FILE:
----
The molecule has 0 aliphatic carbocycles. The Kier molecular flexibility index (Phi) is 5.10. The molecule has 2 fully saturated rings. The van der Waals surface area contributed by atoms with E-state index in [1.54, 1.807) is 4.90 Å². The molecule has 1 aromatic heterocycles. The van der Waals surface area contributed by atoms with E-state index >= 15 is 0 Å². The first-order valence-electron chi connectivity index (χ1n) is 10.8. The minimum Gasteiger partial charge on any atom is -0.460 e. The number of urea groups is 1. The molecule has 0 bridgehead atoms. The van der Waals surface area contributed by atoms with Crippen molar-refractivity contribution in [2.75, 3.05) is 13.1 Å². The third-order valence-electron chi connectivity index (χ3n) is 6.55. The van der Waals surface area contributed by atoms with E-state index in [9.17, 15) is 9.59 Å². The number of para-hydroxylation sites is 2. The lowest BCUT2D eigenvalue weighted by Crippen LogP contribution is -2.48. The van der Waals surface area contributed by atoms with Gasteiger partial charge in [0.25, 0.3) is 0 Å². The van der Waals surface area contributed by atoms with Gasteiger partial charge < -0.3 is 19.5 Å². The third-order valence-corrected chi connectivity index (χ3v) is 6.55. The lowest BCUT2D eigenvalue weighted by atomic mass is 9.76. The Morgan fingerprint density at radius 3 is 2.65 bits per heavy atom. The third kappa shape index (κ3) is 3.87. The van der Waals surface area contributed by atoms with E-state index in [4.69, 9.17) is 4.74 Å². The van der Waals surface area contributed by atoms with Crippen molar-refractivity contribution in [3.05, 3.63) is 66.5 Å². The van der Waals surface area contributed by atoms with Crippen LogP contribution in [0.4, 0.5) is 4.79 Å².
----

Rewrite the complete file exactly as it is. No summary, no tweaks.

The molecule has 0 aliphatic carbocycles. The Kier molecular flexibility index (Phi) is 5.10. The molecule has 2 fully saturated rings. The van der Waals surface area contributed by atoms with E-state index in [1.54, 1.807) is 4.90 Å². The molecule has 1 aromatic heterocycles. The van der Waals surface area contributed by atoms with E-state index >= 15 is 0 Å². The first-order valence-electron chi connectivity index (χ1n) is 10.8. The minimum Gasteiger partial charge on any atom is -0.460 e. The number of urea groups is 1. The molecule has 0 bridgehead atoms. The van der Waals surface area contributed by atoms with Crippen molar-refractivity contribution in [2.75, 3.05) is 13.1 Å². The third-order valence-electron chi connectivity index (χ3n) is 6.55. The van der Waals surface area contributed by atoms with E-state index in [9.17, 15) is 9.59 Å². The number of para-hydroxylation sites is 2. The lowest BCUT2D eigenvalue weighted by Crippen LogP contribution is -2.48. The van der Waals surface area contributed by atoms with Gasteiger partial charge in [0.25, 0.3) is 0 Å². The van der Waals surface area contributed by atoms with Gasteiger partial charge < -0.3 is 19.5 Å². The third-order valence-corrected chi connectivity index (χ3v) is 6.55. The lowest BCUT2D eigenvalue weighted by atomic mass is 9.76. The Morgan fingerprint density at radius 3 is 2.65 bits per heavy atom. The third kappa shape index (κ3) is 3.87. The van der Waals surface area contributed by atoms with E-state index in [4.69, 9.17) is 4.74 Å². The van der Waals surface area contributed by atoms with Crippen molar-refractivity contribution in [3.05, 3.63) is 66.5 Å². The van der Waals surface area contributed by atoms with Crippen LogP contribution in [0.4, 0.5) is 4.79 Å².